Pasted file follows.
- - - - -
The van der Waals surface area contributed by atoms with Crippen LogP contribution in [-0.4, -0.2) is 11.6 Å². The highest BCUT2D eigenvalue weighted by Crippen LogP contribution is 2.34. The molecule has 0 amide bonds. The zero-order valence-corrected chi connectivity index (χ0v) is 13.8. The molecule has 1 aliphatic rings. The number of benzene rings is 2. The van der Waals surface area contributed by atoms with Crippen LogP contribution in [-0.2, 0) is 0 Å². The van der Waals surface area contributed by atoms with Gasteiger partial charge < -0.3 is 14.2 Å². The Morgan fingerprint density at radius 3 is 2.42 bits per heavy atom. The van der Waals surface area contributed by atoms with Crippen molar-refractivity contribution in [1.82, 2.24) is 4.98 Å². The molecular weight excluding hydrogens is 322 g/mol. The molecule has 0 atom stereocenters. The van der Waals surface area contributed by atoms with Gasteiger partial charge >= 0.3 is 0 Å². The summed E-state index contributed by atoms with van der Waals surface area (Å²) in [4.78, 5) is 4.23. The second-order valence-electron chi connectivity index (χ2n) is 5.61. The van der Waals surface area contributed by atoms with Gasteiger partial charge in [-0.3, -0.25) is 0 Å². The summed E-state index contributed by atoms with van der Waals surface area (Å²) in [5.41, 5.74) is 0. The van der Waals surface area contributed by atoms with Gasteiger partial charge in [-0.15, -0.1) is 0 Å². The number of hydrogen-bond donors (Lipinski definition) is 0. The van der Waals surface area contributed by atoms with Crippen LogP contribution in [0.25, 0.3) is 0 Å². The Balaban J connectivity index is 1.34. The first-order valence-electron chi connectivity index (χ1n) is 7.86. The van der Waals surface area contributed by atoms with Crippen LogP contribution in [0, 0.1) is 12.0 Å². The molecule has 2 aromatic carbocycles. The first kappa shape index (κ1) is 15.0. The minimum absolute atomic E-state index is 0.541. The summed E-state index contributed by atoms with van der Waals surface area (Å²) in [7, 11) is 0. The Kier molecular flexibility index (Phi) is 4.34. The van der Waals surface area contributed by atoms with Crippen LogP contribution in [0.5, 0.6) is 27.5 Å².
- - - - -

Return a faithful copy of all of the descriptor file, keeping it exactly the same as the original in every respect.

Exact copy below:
The van der Waals surface area contributed by atoms with Crippen LogP contribution in [-0.4, -0.2) is 11.6 Å². The highest BCUT2D eigenvalue weighted by Crippen LogP contribution is 2.34. The molecule has 0 amide bonds. The zero-order valence-corrected chi connectivity index (χ0v) is 13.8. The molecule has 1 aliphatic rings. The number of benzene rings is 2. The van der Waals surface area contributed by atoms with Crippen LogP contribution in [-0.2, 0) is 0 Å². The van der Waals surface area contributed by atoms with Gasteiger partial charge < -0.3 is 14.2 Å². The Morgan fingerprint density at radius 3 is 2.42 bits per heavy atom. The van der Waals surface area contributed by atoms with Crippen molar-refractivity contribution in [1.82, 2.24) is 4.98 Å². The molecular weight excluding hydrogens is 322 g/mol. The molecule has 0 atom stereocenters. The van der Waals surface area contributed by atoms with Gasteiger partial charge >= 0.3 is 0 Å². The summed E-state index contributed by atoms with van der Waals surface area (Å²) in [4.78, 5) is 4.23. The second-order valence-electron chi connectivity index (χ2n) is 5.61. The van der Waals surface area contributed by atoms with Gasteiger partial charge in [-0.3, -0.25) is 0 Å². The summed E-state index contributed by atoms with van der Waals surface area (Å²) in [5.41, 5.74) is 0. The van der Waals surface area contributed by atoms with Gasteiger partial charge in [-0.15, -0.1) is 0 Å². The number of hydrogen-bond donors (Lipinski definition) is 0. The van der Waals surface area contributed by atoms with Crippen LogP contribution in [0.25, 0.3) is 0 Å². The Balaban J connectivity index is 1.34. The first-order valence-electron chi connectivity index (χ1n) is 7.86. The van der Waals surface area contributed by atoms with Crippen LogP contribution in [0, 0.1) is 12.0 Å². The molecule has 2 aromatic carbocycles. The first kappa shape index (κ1) is 15.0. The minimum absolute atomic E-state index is 0.541. The summed E-state index contributed by atoms with van der Waals surface area (Å²) in [7, 11) is 0. The Kier molecular flexibility index (Phi) is 4.34. The van der Waals surface area contributed by atoms with Crippen LogP contribution in [0.5, 0.6) is 27.5 Å².